A fateful day approaches
Draft provides plethora of opportunities for organizations
The most exciting day of the year for all Major League Baseball teams will take place on Tuesday.
It's draft day, when teams select high school and college players. It's the only day of the year when a team has the opportunity to add 50 players to its organization.
It's a day that can set the course and determine the fate of a Major League team for a decade.
It's a day when the judgment of the baseball scouts is put to the test.
The first amateur draft was held at a hotel in New York in 1965. Roland Hemond was the scouting director for the California Angels and he can remember the day like yesterday.
"We sat around a big table and all of us were working from written reports by our scouts on the players," said Hemond.
"We had to rely on the view of the territorial scout because there were not many scouting supervisors in those days. You were as good as the view of your local scout."
"Our first selection was first baseman Jim Spencer out of a high school in Maryland and it was a solid selection for us because he went on to a good big league career."
Hemond went on to become a successful general manager and remains in baseball as an advisor for the Chicago White Sox.
"The draft is so much different these days that it's hard to compare," said Hemond. "You have sophisticated computer systems used by the teams and the Commissioner's office, scouting departments are much more organized with cross-checkers and double checkers and, of course, the difference in the money is night and day.
"But you know what? You still are only as good as your scouts."
The first player selected in 1965 was center fielder Rick Monday out of Arizona State. He received a signing bonus of $104,000 from the Kansas City A's.
Two college players selected in last year's draft -- pitcher Jered Weaver from Long Beach State and shortstop Stephen Drew from Florida State -- signed contracts this week after nearly year-long negotiations with each receiving a $4 million bonus.
It is the amount of dollars spent on amateur players and the emergence of the player representatives that have changed the draft landscape the most.
The real financial breakthrough for the players came in 1991 when a high school pitcher out of North Carolina -- Brien Taylor -- signed for a bonus of $1,550,000.
The dollars never have been the same even though they have stabilized with the average first-round bonus running between $1.8 and $2.1 million the past six years.
The initial draft in 1964 reflected just what all future drafts were to show -- there are no sure things and the only way to judge a draft is to look back a decade later.
After the Kansas City Athletics selected Monday with the No. 1 selection 40 years ago, the New York Mets used their No. 2 slot to select a high school pitcher named Les Rohr.
Rohr would go on to win only two big league games in his career but the Mets' selection in the 10th round -- Nolan Ryan out of Alvin High School in Texas -- would go on to a Hall of Fame career.
A high school catcher out of Oklahoma -- Johnny Bench -- also went on to a Hall of Fame career after being selected in the second round by the Cincinnati Reds.
Every Major League organization has assembled its key scouting people for meetings at this time as Tuesday's draft approaches.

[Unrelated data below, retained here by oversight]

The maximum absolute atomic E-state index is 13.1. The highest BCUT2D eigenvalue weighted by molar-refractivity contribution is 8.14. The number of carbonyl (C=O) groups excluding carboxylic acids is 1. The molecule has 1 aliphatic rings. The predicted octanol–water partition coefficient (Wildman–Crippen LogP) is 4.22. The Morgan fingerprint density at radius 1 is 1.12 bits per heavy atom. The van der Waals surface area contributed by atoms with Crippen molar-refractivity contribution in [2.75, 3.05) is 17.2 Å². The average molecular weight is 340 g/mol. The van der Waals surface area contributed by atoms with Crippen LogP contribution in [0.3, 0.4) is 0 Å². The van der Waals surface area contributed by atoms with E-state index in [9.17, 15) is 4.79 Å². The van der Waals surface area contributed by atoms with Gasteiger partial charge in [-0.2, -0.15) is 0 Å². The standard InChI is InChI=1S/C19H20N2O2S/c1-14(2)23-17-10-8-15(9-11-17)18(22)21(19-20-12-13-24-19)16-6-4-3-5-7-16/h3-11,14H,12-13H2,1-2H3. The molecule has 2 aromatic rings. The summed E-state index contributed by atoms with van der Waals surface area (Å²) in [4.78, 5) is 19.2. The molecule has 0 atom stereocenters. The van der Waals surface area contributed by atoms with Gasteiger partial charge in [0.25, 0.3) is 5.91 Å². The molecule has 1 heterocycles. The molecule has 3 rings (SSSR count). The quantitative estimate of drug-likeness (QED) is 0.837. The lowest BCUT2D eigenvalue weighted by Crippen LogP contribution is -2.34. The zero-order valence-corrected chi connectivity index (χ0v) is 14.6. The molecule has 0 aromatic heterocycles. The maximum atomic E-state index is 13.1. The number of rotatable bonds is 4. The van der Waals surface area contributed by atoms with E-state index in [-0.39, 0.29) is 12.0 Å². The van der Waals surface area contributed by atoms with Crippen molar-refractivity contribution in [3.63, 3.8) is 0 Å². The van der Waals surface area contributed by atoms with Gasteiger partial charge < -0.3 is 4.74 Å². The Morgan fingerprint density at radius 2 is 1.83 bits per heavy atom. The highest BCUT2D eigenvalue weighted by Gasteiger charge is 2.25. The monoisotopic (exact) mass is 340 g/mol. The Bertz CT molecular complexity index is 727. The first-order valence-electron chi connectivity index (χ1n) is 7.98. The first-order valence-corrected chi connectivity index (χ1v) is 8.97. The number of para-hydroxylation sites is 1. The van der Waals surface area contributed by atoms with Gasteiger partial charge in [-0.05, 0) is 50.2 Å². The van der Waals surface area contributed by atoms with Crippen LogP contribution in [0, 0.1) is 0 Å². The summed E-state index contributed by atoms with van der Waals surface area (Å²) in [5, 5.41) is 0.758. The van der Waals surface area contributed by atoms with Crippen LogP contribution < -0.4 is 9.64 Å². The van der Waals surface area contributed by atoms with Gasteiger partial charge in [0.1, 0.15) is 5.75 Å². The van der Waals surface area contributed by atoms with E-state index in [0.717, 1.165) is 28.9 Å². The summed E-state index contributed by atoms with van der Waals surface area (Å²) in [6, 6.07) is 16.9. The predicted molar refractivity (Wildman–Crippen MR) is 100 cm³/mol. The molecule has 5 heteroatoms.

The draft rooms are filled with the same conversations that were taking place four decades ago. The scouts are comparing the talent of players throughout the country, talking about the signability of the prospects and debating the merits of college players as compared to high school players.
Atlanta Braves general manager John Schuerholz has had a first-hand look at every draft since 1966, when he left a job as a junior high school teacher to join the Baltimore Orioles in a front-office position.
"My best memory of the draft took place in 1971 when I was the assistant farm director in Kansas City," said Schuerholz.
"We were still conducting the draft out of a hotel in New York. When our group met to determine our top selections there was a lot of support for a right-handed pitcher named Roy Branch. Our scouts compared him to the great Bob Gibson. He became our No. 1 selection.
"What I will always remember is that a veteran scout named Tom Ferrick spoke up and reminded us that we shouldn't forget about this young shortstop from El Segundo, California, and he said he wouldn't hesitate to take him No. l."
Kansas City selected Branch with its first selection. After some early success, he developed arm problems and eventually ended up in Mexico and then out of baseball.
When it came time for the Royals' second selection, the young shortstop from El Segundo still was available and the team went with Ferrick's recommendation.
The player selected was George Brett, a first-ballot Hall of Famer.
As Schuerholz sits in on the Braves' meetings this year he listens carefully as the scouts speak.
"I'm present to remind the scouts that their productivity in this process has been the absolute cornerstone to our long-term success," said Schuerholz.
From time to time as Schuerholz listens to the discussions and the debates on players, he thinks back to a veteran scout who put his neck on the line for a high school player from El Segundo.
Fred Claire was a member of the Los Angeles Dodgers from 1969-98, serving the team as executive vice-president and general manager. His book "Fred Claire: My 30 Years in Dodger Blue," is available through SportsPublishingLLC. This story was not subject to the approval of Major League Baseball or its clubs.